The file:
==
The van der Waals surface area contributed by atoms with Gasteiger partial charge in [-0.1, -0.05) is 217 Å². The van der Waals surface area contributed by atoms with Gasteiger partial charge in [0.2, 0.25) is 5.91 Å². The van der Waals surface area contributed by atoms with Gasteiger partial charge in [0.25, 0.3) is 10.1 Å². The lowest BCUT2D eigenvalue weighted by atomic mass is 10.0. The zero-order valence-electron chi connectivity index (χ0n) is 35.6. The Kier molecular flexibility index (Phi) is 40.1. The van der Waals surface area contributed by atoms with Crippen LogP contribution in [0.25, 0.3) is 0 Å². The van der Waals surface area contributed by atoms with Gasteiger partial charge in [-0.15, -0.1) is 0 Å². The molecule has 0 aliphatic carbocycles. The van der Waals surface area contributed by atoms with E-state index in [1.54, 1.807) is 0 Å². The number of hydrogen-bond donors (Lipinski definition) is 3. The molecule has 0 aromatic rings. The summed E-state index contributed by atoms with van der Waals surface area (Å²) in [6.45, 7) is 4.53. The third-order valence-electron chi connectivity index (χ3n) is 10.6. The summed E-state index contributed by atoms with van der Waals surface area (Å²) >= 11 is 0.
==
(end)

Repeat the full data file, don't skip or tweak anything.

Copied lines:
The van der Waals surface area contributed by atoms with Gasteiger partial charge in [-0.1, -0.05) is 217 Å². The van der Waals surface area contributed by atoms with Gasteiger partial charge in [0.2, 0.25) is 5.91 Å². The van der Waals surface area contributed by atoms with Gasteiger partial charge in [0.25, 0.3) is 10.1 Å². The lowest BCUT2D eigenvalue weighted by atomic mass is 10.0. The zero-order valence-electron chi connectivity index (χ0n) is 35.6. The Kier molecular flexibility index (Phi) is 40.1. The van der Waals surface area contributed by atoms with Crippen LogP contribution in [0.25, 0.3) is 0 Å². The van der Waals surface area contributed by atoms with Gasteiger partial charge in [-0.15, -0.1) is 0 Å². The molecule has 0 aliphatic carbocycles. The van der Waals surface area contributed by atoms with E-state index in [1.54, 1.807) is 0 Å². The number of hydrogen-bond donors (Lipinski definition) is 3. The molecule has 0 aromatic rings. The summed E-state index contributed by atoms with van der Waals surface area (Å²) in [6.45, 7) is 4.53. The third-order valence-electron chi connectivity index (χ3n) is 10.6. The summed E-state index contributed by atoms with van der Waals surface area (Å²) >= 11 is 0.